Who oversees the true value and cost of availability?
Availability is the result of demand planning, production scheduling and batching, sourcing policies, production and distribution lead times, and the size as well as location of inventories. Moreover, the closer to 100% availability one gets, the higher the incremental cost of every additional 1/100.
Now, it is important to properly understand the cost and value of availability. In general, costs are fairly tangible and easy to capture at a product group level. Valuing availability, however, is a far bigger challenge. After all, capturing the lost sale of an out-of-store or out-of-stock product is difficult. And if you manage to do so, what is the opportunity gain of your buyers selecting – and potentially trying – an alternative?
Furthermore, targeting availability is generally a tradeoff that is biased towards the most profitable and/or fastest-growing channels and customers. The question is: What does this mean in terms of cause and effect? It is paramount to realize that the loss of poor availability in thin channels may outweigh the gains of high availability in profitable ones – even to the point where you are actively destroying shrinking-yet-valuable channels. A topical example includes the trend within retail to favor online options over traditional retail channels. Aren’t retailers actively contributing to the shift towards a unilateral online retail landscape by doing so, while diversity is, in fact, very welcome in view of long-term, sustainable returns?
Focusing analytics: higher forecasting accuracy or more supply chain responsiveness?
A fair share of investments usually goes to tooling and skills to increase forecasting accuracy. Understandable, as high accuracy is perfect if you want to achieve high availability at minimal cost. In general, reaching a certain level of accuracy per market or product group is rather simple. Usually, it is strongly related to sales policies that are geared towards delivering the annual plan. Machine-learning algorithms can add value by properly capturing external factors – such as weather conditions, price elasticity, and consumer confidence levels – if these play a major role with regard to volumes, which is the case in certain markets.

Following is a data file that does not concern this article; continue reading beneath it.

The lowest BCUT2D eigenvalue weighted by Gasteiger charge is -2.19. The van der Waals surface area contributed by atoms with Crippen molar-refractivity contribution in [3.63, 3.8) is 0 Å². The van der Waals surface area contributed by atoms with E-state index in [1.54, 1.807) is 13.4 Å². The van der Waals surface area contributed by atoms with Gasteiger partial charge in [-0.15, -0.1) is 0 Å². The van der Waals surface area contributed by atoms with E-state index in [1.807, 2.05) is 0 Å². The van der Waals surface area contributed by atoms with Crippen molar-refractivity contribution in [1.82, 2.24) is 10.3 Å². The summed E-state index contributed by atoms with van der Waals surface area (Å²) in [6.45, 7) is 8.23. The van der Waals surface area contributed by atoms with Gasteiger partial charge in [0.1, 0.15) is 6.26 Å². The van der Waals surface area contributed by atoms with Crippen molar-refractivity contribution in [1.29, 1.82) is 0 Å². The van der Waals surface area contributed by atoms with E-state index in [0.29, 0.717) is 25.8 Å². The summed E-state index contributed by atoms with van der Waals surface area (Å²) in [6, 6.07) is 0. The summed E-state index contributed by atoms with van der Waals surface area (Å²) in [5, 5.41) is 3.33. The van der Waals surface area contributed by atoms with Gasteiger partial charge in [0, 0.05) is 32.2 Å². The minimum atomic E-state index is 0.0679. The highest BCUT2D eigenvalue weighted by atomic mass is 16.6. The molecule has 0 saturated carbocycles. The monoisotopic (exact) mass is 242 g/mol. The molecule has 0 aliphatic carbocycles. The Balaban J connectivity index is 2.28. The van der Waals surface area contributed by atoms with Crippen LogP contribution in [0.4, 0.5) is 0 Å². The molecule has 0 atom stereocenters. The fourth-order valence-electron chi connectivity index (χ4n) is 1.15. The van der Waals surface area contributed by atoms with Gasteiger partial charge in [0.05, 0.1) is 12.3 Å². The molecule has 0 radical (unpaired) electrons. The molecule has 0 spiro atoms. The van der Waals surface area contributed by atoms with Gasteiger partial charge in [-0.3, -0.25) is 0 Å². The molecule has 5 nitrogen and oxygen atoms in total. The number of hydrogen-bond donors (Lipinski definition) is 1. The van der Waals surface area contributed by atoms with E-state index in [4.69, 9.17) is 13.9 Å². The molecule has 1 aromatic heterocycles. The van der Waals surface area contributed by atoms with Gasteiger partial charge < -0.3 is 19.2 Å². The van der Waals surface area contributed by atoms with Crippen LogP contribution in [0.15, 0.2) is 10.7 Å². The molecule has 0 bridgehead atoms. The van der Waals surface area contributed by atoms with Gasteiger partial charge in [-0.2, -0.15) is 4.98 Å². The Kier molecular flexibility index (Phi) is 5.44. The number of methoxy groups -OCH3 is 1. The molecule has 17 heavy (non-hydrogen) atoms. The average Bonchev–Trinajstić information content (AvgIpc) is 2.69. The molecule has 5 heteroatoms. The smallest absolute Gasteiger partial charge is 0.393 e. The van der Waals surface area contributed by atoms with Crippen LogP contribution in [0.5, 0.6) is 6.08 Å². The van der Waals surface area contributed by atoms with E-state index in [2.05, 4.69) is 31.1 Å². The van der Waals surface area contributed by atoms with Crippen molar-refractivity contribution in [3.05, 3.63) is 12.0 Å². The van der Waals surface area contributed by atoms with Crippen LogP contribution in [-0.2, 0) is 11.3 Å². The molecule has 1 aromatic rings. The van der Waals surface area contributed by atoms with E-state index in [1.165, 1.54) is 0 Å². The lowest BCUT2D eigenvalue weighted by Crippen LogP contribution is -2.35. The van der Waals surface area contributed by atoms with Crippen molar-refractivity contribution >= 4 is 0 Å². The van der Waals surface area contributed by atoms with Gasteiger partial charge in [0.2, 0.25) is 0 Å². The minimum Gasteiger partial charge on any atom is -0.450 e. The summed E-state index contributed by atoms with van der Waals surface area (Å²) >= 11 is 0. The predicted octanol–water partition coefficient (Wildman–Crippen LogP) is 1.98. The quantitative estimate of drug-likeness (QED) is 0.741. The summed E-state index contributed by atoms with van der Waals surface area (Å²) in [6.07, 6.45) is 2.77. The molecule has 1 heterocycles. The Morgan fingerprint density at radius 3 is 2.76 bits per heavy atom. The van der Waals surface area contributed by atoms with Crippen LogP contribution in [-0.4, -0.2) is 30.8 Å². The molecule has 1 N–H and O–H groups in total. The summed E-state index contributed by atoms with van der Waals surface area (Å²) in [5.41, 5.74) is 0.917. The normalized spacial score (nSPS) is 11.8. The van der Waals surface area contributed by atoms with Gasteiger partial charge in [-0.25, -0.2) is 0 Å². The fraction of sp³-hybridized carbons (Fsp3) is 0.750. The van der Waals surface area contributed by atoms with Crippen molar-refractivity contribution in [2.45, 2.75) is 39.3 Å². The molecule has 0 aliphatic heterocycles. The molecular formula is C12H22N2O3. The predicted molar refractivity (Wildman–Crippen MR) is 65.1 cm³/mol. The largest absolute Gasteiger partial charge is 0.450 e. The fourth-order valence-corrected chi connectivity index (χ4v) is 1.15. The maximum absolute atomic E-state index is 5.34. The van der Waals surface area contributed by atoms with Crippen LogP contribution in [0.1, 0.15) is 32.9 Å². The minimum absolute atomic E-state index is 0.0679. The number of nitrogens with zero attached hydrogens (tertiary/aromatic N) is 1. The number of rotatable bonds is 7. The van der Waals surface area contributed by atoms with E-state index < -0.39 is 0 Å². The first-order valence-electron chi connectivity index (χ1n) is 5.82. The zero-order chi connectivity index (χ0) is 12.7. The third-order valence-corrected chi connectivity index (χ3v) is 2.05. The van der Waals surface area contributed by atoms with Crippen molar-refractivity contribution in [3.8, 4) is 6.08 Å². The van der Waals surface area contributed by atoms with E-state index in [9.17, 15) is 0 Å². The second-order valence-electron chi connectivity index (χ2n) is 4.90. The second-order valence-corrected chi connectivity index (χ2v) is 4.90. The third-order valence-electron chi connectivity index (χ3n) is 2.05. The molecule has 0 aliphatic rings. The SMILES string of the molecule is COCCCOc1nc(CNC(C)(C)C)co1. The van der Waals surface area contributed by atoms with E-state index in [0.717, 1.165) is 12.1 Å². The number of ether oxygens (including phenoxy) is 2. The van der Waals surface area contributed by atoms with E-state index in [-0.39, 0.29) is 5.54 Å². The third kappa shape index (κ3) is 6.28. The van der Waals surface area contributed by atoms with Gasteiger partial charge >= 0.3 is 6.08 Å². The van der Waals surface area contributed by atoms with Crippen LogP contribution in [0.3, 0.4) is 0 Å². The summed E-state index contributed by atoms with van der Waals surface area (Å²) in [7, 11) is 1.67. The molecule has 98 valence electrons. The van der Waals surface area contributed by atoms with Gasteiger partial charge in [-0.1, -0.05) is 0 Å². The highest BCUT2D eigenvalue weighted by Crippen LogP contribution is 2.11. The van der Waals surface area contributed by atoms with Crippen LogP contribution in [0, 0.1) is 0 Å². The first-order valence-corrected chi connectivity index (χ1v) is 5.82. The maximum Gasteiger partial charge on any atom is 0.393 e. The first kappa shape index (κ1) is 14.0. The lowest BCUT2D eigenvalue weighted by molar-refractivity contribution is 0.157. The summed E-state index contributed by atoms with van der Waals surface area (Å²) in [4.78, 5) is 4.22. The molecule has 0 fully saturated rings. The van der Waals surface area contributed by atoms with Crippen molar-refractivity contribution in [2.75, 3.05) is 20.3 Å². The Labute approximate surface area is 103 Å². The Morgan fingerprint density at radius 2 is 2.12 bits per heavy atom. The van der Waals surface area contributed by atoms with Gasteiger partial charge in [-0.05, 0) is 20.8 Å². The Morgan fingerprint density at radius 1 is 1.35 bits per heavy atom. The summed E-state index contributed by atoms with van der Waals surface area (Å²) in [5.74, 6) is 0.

Yet, sourcing and production need to make decisions at a single-item rather than product group level. Accurately forecasting single items turns out to be inherently difficult in many markets. Therefore, a different approach tends to be more fruitful: you accept a certain level of inaccuracy at the single-item level and deal with it. The latter means you must drive structural improvements across the chain that make your chain more responsive. This implies focusing analytics on business cases of lead time reduction, distribution tactics, batch size reduction and the likes.
Balancing availability requires capable, cross-chain supply chain analysts
Having a firm grasp of these tradeoffs between the cost and value of availability is crucial to drive sound planning decisions and push drivers of availability – such as inventory, batch size, and lead times – in the right direction.
In an earlier blog, we already discussed the importance of understanding data. We tend to see a huge return when companies actively strengthen the analytical capabilities of their supply chain function. In fact, companies should recognize the fact that they are creating valuable roles involving deep knowledge of the entire chain – from sourcing all the way to the customer.
This top-line-over-bottom-line approach creates an attractive setting for talented analysts who develop an integrated perspective on your value chain. A perspective that is highly valuable for your organization when they move into the more senior roles!